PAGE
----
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The Presidential Debates Have Told Voters Effectively Nothing

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Hillary Clinton vs. Donald Trump. (Image: Caricatures by DonkeyHotey on Flickr through Creative Commons)

How many debates have we endured? There have been so many I've lost count. Correct me if I'm wrong but I think there were 12 GOP debates during the primaries, five for the Democrats, plus one town hall, one vice-presidential debate and three presidential debates.

Geeze Louise, talk about overkill.

Might not have been as unbearable if we had learned anything that could have helped voters make a decision. But that was not to be.

Having said that, to be entirely fair to Chris Wallace, the Fox News host who moderated Wednesday night's debate, for the most part he did a stellar job. He was able to control the audience and, at least for the first 30 to 40 minutes, managed to ask both candidates tough and pointed questions (not that either of them answered them). But he did force them to explain their views and policies more clearly than we've heard in any other debate -- giving voters some substantive issues, and differences, to ponder.

Alas, it didn't last ...

Any gains Donald Trump made in the first half of the debate were lost when, by refusing to say whether or not he'd accept the election results, he essentially told the world he doesn't trust that democracy works.

Great coming from a man who might become president of the free world.

My personal fave came during one of the many zingers Hillary Clinton managed to lob at Trump. It was when, in an effort to demonstrate how he always blames the system when things don't go his way, she said that "he even said the Emmy's were rigged against him when The Apprentice lost" -- and Donald leaned into the mic and interrupted her saying, "I shoulda won."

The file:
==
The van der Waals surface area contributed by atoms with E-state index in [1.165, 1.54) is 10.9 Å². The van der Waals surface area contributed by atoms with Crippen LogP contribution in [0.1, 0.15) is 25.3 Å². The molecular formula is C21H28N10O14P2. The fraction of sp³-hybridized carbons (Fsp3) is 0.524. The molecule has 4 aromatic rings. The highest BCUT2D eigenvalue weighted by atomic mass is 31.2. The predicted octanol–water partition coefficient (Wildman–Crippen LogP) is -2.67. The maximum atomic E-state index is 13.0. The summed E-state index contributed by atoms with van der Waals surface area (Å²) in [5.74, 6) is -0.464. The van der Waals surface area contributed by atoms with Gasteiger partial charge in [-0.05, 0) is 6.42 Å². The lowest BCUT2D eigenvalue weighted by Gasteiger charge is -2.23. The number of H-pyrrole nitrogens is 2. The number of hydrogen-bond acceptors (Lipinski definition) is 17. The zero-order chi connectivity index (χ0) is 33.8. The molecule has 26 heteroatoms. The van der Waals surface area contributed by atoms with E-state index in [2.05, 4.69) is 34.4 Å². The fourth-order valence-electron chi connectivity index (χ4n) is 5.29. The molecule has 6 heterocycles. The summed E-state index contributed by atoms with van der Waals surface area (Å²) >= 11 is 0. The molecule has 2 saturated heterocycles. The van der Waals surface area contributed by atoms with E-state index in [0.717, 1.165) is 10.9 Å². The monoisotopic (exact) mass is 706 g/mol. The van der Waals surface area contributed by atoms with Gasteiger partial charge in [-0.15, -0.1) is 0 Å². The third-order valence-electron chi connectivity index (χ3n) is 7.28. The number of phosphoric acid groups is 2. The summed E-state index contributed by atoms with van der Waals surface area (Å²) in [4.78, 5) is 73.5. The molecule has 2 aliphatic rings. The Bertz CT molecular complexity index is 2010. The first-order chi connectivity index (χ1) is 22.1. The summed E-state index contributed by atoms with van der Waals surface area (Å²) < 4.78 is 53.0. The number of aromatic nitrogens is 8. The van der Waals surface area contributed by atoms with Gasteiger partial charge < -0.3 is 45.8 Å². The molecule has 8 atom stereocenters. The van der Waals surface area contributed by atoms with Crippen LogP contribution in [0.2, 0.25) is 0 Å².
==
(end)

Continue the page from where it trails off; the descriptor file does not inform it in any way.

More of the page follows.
After each debate the burning question always is, "who won the debate?" Here's my take on it:

The real winners are the networks who carried the debates. They attracted larger audiences than they probably ever have or ever will again.

debate
Donald Trump gestures as Democratic nominee Hillary Clinton looks on during the final presidential debate. (Photo: Robyn Beck/AFP/Getty Images)

Sadly, the real losers are the American people. At a time when the world is in a total mess, when the United States is dealing with critical issues on every front, when neither candidate is beloved and knowing what their vision is has never been more important, 22 debates later here's all we know:

Donald Trump has some kind of a breathing problem that causes him to snort under pressure.

It is as easy to get under his skin as it is to take candy from a baby.

He's rude and interrupts all the time.

He can't keep his temper under control.

He lies, lies, lies, lies, lies, lies, lies. And lies again.

He is a loose cannon who refuses to prepare for anything.

He is woefully under qualified for the job and shows no interest in learning, not that this is a deterrent for his supporters.

All we really know, almost a year and a half into this 2016 presidential race, is that both candidates have serious character flaws.

Hillary Clinton is the poster child for "grace under pressure." She may be seething inside but it never shows.

She has a lovely smile, which she does whenever she's being attacked.

She is extremely disciplined.

The facts she quotes are mostly true, but she does fib, exaggerate or under estimate some of the time.

She does her homework.

She is "experienced."

She has done a much better job of explaining her policies and plans throughout the debates than Donald has -- an undeniable fact even for those who won't vote for her -- not that they'd ever admit it.

I guess what I'm saying is, all we really know, almost a year and a half into this 2016 presidential race, is that both candidates have serious character flaws, and one has tons of experience and the other has none.

No wonder that even at this late date (slightly over two weeks until election day) so many voters are still undecided.

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